BEIJING/HONG KONG — Hong Kong’s new police commissioner said on Saturday his force would take a flexible approach to pro-democracy demonstrations as the city gears up for a rally on Sunday that is expected to draw a huge crowd.
Chris Tang was appointed last month upon his predecessor’s retirement and amid six months of sometimes violent anti-government protests in Chinese-ruled Hong Kong. He was speaking in Beijing on a “courtesy visit” during which he briefed top officials in charge of public security, legal and Hong Kong affairs.
“We will use both the hard and soft approach. We will be stringent on illegal violent actions such as throwing of petrol bombs, acid,” Tang told reporters in Beijing.
“For other issues, if possible, we will adopt a more flexible approach.”
Police have given a rare green light to the demonstration planned for Sunday by the Civil Human Rights Front (CHRF) group, which organized largely peaceful million-strong marches in the summer.
The march will gauge support for the pro-democracy movement following its overwhelming victory in local elections late last month. Police said they would intervene “immediately” if it turned violent.
Tang said he hoped Sunday’s protest would be peaceful.
What started as demonstrations against a now-withdrawn bill allowing extradition to mainland China has morphed into calls for greater democratic freedoms and sometimes violent protests.
The international financial hub has enjoyed relative calm in the weeks since the elections.
Protesters have set out five demands, including universal suffrage and an investigation into alleged police brutality.
Beijing has condemned the unrest and blamed foreign governments, including the United States and former colonial power Britain of interfering in the country’s internal affairs.
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Tara Joseph, President of the American Chamber of Commerce in Hong Kong, told Reuters on Saturday that she had been denied entry to the neighboring Chinese-ruled territory of Macau.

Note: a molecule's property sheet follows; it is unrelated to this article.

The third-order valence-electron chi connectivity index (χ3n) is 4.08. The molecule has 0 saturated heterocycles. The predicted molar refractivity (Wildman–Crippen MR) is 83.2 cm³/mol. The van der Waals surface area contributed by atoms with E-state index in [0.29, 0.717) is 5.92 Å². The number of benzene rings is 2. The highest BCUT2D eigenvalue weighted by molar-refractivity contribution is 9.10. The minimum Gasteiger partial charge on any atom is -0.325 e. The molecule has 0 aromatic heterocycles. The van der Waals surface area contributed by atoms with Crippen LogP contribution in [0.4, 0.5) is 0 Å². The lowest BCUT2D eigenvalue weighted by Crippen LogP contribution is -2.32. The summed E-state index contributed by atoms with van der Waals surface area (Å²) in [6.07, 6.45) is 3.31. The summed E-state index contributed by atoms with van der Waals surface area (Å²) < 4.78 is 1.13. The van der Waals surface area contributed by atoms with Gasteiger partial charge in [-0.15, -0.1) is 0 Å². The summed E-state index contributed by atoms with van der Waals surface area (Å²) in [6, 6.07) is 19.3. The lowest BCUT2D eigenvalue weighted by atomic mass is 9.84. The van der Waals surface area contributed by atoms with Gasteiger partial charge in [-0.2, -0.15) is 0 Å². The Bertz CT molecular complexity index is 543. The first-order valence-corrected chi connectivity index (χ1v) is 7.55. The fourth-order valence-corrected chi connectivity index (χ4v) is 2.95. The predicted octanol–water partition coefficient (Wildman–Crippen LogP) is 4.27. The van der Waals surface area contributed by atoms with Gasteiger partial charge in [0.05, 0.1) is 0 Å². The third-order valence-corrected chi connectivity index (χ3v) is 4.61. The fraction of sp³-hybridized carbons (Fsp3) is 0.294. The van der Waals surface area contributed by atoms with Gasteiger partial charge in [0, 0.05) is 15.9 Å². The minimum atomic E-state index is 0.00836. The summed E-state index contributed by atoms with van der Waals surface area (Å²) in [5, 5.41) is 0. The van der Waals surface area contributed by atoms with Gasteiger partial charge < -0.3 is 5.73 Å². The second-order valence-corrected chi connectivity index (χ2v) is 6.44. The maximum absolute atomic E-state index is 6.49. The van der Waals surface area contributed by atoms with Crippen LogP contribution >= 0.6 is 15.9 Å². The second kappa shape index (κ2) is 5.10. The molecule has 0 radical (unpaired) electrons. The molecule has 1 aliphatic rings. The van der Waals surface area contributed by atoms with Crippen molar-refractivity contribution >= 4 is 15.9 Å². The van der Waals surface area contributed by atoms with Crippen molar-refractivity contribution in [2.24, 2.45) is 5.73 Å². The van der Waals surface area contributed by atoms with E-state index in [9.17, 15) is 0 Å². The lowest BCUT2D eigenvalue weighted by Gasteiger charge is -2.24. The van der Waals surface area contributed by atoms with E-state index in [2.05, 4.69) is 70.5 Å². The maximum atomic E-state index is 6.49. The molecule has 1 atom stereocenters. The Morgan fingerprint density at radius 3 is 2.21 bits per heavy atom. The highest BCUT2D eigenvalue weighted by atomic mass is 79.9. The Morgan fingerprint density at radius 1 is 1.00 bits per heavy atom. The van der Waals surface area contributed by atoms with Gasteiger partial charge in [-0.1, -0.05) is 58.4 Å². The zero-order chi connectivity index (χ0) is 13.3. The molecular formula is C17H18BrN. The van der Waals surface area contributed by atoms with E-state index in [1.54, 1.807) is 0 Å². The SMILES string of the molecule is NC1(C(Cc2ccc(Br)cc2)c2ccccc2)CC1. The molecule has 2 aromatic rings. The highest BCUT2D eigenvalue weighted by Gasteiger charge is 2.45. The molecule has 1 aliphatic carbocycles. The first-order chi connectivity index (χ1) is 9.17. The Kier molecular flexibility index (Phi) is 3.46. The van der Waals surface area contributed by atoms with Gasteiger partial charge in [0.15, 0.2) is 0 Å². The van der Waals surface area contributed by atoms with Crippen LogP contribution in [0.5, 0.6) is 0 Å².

Joseph, a U.S. citizen, said she was detained by immigration authorities for around two hours as she made her way to the to the former Portuguese colony for the AmCham Macau Ball. Authorities did not give a reason for refusing her entry, she added.
Earlier on Saturday, police commissioner Tang observed a flag-raising ceremony in Beijing’s Tiananmen Square, according to video footage carried by Hong Kong broadcaster Cable TV.
“I am very excited to see the country’s flag fly and to feel the country’s greatness,” he told reporters. “I would like to thank … President Xi Jinping (for his) unwavering support of the Hong Kong police strictly enforcing the law.”
In Hong Kong, several hundred pro-Beijing supporters waved Chinese flags and played mainland hymns to show support for the government and condemn violence.
“We saw all the damages, all the wreckages, all the barricades on the roads, created by those yellow (pro-democracy) groups, the rioters, and we just couldn’t stand it anymore,” said Virginia Cheung, 54, a retired civil servant.
Xu Enlai, a 72-year old retired construction worker who moved to Hong Kong from the mainland 45 years ago, also denounced violence.
“I think Hong Kong police are doing very well … The police are safeguarding our society here,” he said. (Additional reporting by Nanling Fang in Beijing and Anne Marie Roantree in HONG KONG; Writing by Noah Sin in Hong Kong; Editing by Catherine Evans)